The Essence Of The Earth As Arch As Arc - (4:30) 152 BPM
Bodycells Fortress - (4:42) 89 BPM
There With The Boxer The Fog & Pale Queens In White Panties Dance - (3:19) 96 BPM
Blind Guide Killing A Lioness - (2:36) 89 BPM
On The Roads A Message Of Home - (2:22) 150 BPM
Her Prints Will Light The Path - (3:01) 90 BPM
Birthnight - (13:57) 140 BPM
Prince Of The Immortal Woods - (4:17) 157 BPM
With a mind-bending array of releases behind him, largely on cassette, it's not easy to get a firm grip on what Hans Dens' Innercity project is all about, but then that's not necessarily what it's about. In the same spirit of adventure that possesses the likes of Ekoplekz, the music on A Lion Baptism is a chaotic blend of noise and drone studies with a nod to Musique Concrete in the manic and detailed deployment of samples. At times this can reach discernible musical peaks, only to be manhandled by another barrage of sonic grot wielded with a thrilling impulsiveness. The diversity on the release will keep your brain on its toes, touching upon so many different tones and moods across the eight track savagery.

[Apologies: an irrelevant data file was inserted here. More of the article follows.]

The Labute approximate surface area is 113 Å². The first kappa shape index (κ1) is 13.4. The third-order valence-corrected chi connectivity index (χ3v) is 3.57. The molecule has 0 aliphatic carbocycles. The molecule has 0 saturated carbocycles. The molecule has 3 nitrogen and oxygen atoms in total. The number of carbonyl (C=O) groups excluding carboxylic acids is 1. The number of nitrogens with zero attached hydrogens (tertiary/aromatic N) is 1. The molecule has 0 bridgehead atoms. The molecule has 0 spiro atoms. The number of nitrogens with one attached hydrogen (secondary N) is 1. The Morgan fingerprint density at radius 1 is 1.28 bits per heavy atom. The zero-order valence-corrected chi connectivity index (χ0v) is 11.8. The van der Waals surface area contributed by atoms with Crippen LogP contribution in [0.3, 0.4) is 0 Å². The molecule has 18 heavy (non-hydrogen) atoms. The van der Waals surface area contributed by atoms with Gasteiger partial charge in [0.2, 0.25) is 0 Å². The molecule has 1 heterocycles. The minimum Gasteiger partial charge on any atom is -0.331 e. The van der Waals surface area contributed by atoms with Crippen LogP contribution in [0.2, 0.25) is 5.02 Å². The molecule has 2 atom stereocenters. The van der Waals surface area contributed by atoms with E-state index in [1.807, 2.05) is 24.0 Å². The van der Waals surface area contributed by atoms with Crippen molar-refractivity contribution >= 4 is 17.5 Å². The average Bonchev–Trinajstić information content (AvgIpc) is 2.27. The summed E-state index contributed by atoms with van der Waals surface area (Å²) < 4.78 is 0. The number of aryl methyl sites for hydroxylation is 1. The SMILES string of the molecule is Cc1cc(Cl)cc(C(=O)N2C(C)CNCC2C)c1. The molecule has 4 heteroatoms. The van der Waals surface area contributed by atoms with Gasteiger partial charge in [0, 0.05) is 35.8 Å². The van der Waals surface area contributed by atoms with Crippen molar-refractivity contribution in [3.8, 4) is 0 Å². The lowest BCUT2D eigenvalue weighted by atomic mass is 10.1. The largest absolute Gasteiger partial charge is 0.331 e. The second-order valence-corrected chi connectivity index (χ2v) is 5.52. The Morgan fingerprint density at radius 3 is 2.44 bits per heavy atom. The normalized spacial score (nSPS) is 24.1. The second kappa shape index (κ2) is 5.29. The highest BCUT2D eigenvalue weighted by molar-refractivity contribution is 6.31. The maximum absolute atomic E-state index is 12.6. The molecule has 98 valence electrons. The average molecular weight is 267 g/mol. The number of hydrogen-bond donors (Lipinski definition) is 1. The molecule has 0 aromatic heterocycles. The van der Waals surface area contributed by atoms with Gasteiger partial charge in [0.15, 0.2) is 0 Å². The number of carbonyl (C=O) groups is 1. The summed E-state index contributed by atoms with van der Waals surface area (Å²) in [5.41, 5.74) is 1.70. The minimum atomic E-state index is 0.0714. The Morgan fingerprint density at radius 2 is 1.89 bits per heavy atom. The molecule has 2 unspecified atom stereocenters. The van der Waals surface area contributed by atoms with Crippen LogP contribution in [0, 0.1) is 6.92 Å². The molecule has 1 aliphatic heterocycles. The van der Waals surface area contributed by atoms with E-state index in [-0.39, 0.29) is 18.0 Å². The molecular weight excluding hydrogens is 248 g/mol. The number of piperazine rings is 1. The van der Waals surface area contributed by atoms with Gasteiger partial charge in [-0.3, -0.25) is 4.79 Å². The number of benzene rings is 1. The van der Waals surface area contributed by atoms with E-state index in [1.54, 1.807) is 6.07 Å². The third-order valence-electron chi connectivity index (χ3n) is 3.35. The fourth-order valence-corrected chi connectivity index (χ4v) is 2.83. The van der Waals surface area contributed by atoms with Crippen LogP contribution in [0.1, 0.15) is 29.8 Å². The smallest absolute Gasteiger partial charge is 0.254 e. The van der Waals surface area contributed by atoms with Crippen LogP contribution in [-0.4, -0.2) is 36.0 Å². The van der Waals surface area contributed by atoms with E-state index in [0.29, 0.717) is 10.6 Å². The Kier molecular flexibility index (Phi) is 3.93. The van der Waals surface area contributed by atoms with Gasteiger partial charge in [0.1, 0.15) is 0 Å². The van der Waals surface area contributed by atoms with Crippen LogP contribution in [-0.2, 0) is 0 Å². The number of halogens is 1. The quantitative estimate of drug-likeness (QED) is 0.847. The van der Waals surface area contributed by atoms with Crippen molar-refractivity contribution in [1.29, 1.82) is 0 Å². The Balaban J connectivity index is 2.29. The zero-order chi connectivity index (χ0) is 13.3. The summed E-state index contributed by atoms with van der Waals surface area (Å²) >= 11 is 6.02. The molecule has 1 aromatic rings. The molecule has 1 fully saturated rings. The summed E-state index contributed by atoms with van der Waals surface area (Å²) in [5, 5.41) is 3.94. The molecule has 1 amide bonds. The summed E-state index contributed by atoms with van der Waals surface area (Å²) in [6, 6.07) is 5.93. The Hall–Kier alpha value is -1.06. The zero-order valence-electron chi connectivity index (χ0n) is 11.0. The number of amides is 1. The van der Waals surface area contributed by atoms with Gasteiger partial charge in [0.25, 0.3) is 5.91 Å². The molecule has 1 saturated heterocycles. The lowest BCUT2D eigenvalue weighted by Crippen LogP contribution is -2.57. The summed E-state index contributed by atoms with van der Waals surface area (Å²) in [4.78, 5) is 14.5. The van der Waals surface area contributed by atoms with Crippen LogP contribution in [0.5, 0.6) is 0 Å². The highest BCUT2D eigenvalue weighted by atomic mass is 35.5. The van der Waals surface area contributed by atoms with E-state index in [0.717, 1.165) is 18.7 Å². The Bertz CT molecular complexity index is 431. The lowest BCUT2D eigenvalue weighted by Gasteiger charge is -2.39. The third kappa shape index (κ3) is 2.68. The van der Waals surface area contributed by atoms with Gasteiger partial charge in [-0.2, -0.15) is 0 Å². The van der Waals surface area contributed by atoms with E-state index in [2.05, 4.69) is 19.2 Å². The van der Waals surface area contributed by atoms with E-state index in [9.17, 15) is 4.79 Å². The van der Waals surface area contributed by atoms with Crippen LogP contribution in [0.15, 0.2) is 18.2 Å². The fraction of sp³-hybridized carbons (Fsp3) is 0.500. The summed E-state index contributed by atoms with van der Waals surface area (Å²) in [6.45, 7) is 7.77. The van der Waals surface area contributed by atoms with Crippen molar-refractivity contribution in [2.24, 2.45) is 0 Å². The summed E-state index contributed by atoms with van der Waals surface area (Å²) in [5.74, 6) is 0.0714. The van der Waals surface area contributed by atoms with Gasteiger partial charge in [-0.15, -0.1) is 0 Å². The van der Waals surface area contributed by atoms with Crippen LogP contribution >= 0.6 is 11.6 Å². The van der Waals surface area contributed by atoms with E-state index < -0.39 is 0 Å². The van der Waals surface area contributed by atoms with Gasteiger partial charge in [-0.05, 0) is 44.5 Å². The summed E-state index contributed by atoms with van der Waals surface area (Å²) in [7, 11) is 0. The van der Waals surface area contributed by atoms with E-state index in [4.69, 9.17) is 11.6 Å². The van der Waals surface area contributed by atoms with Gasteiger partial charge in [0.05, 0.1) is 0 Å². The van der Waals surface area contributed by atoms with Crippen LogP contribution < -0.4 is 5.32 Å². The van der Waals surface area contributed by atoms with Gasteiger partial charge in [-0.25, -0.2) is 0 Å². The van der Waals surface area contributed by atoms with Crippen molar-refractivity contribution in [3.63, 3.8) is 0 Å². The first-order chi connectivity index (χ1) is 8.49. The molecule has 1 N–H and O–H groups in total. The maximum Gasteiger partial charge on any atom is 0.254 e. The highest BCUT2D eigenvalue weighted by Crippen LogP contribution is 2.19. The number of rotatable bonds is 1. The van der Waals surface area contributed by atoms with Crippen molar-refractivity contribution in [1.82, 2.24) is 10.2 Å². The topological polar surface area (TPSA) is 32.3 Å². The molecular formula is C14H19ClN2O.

I Don't Care About Death Because I Smoke - (4:47) 118 BPM
Daniel - (3:14) 142 BPM
Caroline - (3:31) 136 BPM
Hope Building A - (3:51) 92 BPM
Savior - (2:21) 124 BPM
U S - (4:45) 131 BPM
Remembrance - (3:56) 100 BPM
When You Sleep - (4:21) 111 BPM
Having previously impressed with his 2013 debut album, the cassette and digital-only Japan, Suicideyear (AKA producer James Prudhomme) delivers the follow-up for Oneohtrix Point Never's Software imprint. Remembrance is a fine set, all told, with Prudhomme exploring a range of moods and textures via an attractive and evocative blend of IDM rhythms, dreamy chords and often bold synthesizer melodies. While there are thrilling upbeat moments - see the cascading, picturesque electronics of "U S", or the reverb-heavy chimes of "I Don't Care About Death Because I Smoke" - many of the album's highlights are much more considered, bittersweet even. The hazy, futuristic church music of "Remembrance", for example, is simply stunning.